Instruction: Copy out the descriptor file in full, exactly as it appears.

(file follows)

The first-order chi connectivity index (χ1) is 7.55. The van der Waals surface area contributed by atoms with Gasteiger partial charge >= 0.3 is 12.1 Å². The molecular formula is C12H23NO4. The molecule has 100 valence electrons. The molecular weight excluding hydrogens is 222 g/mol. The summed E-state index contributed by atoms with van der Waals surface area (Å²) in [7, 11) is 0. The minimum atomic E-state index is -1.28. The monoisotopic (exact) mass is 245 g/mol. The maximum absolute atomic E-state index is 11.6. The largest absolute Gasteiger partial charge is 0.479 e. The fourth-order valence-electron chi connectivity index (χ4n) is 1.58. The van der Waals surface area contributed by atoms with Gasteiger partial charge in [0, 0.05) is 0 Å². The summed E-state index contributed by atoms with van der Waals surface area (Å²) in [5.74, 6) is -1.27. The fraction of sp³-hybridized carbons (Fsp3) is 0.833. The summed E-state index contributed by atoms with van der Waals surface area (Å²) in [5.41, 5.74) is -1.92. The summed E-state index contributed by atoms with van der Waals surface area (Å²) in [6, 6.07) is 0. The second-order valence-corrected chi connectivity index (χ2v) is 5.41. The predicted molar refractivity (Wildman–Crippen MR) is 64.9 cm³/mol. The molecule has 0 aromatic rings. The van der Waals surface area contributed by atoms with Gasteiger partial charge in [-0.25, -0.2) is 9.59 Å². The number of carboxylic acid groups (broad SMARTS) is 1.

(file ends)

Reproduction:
The first-order chi connectivity index (χ1) is 7.55. The van der Waals surface area contributed by atoms with Gasteiger partial charge >= 0.3 is 12.1 Å². The molecular formula is C12H23NO4. The molecule has 100 valence electrons. The molecular weight excluding hydrogens is 222 g/mol. The summed E-state index contributed by atoms with van der Waals surface area (Å²) in [7, 11) is 0. The minimum atomic E-state index is -1.28. The monoisotopic (exact) mass is 245 g/mol. The maximum absolute atomic E-state index is 11.6. The largest absolute Gasteiger partial charge is 0.479 e. The fourth-order valence-electron chi connectivity index (χ4n) is 1.58. The van der Waals surface area contributed by atoms with Gasteiger partial charge in [0, 0.05) is 0 Å². The summed E-state index contributed by atoms with van der Waals surface area (Å²) in [5.74, 6) is -1.27. The fraction of sp³-hybridized carbons (Fsp3) is 0.833. The summed E-state index contributed by atoms with van der Waals surface area (Å²) in [5.41, 5.74) is -1.92. The summed E-state index contributed by atoms with van der Waals surface area (Å²) in [6, 6.07) is 0. The second-order valence-corrected chi connectivity index (χ2v) is 5.41. The predicted molar refractivity (Wildman–Crippen MR) is 64.9 cm³/mol. The molecule has 0 aromatic rings. The van der Waals surface area contributed by atoms with Gasteiger partial charge in [-0.25, -0.2) is 9.59 Å². The number of carboxylic acid groups (broad SMARTS) is 1.